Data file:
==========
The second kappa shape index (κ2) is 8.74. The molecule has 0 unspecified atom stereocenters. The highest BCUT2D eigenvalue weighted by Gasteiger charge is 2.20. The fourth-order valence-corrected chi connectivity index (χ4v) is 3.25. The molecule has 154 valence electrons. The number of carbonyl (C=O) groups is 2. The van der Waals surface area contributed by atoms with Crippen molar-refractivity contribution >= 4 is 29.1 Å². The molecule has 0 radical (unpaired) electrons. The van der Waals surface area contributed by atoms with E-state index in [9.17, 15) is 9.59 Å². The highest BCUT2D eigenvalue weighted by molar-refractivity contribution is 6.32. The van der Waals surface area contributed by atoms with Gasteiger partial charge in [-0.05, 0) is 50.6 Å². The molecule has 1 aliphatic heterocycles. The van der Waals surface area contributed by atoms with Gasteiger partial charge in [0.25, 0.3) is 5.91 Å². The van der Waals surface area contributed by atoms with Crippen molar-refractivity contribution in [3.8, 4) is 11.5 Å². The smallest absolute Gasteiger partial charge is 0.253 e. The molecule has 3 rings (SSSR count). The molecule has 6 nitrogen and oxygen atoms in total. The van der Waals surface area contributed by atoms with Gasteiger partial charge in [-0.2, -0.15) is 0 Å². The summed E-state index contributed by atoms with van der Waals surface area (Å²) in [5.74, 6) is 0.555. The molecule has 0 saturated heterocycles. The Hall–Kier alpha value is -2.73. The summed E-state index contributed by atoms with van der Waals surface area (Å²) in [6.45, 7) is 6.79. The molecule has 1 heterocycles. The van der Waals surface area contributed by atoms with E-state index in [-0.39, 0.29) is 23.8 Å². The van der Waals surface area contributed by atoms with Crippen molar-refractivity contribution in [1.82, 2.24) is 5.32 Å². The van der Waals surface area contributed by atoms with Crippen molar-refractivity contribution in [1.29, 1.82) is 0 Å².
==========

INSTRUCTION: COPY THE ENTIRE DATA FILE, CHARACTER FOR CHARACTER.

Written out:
The second kappa shape index (κ2) is 8.74. The molecule has 0 unspecified atom stereocenters. The highest BCUT2D eigenvalue weighted by Gasteiger charge is 2.20. The fourth-order valence-corrected chi connectivity index (χ4v) is 3.25. The molecule has 154 valence electrons. The number of carbonyl (C=O) groups is 2. The van der Waals surface area contributed by atoms with Crippen molar-refractivity contribution >= 4 is 29.1 Å². The molecule has 0 radical (unpaired) electrons. The van der Waals surface area contributed by atoms with E-state index in [9.17, 15) is 9.59 Å². The highest BCUT2D eigenvalue weighted by molar-refractivity contribution is 6.32. The van der Waals surface area contributed by atoms with Gasteiger partial charge in [-0.05, 0) is 50.6 Å². The molecule has 1 aliphatic heterocycles. The van der Waals surface area contributed by atoms with Gasteiger partial charge in [0.25, 0.3) is 5.91 Å². The van der Waals surface area contributed by atoms with Crippen molar-refractivity contribution in [3.8, 4) is 11.5 Å². The smallest absolute Gasteiger partial charge is 0.253 e. The molecule has 3 rings (SSSR count). The molecule has 6 nitrogen and oxygen atoms in total. The van der Waals surface area contributed by atoms with Gasteiger partial charge in [-0.2, -0.15) is 0 Å². The summed E-state index contributed by atoms with van der Waals surface area (Å²) in [5.74, 6) is 0.555. The molecule has 0 saturated heterocycles. The Hall–Kier alpha value is -2.73. The summed E-state index contributed by atoms with van der Waals surface area (Å²) in [6.45, 7) is 6.79. The molecule has 1 heterocycles. The van der Waals surface area contributed by atoms with E-state index in [-0.39, 0.29) is 23.8 Å². The van der Waals surface area contributed by atoms with Crippen molar-refractivity contribution in [1.82, 2.24) is 5.32 Å². The van der Waals surface area contributed by atoms with Crippen molar-refractivity contribution in [1.29, 1.82) is 0 Å².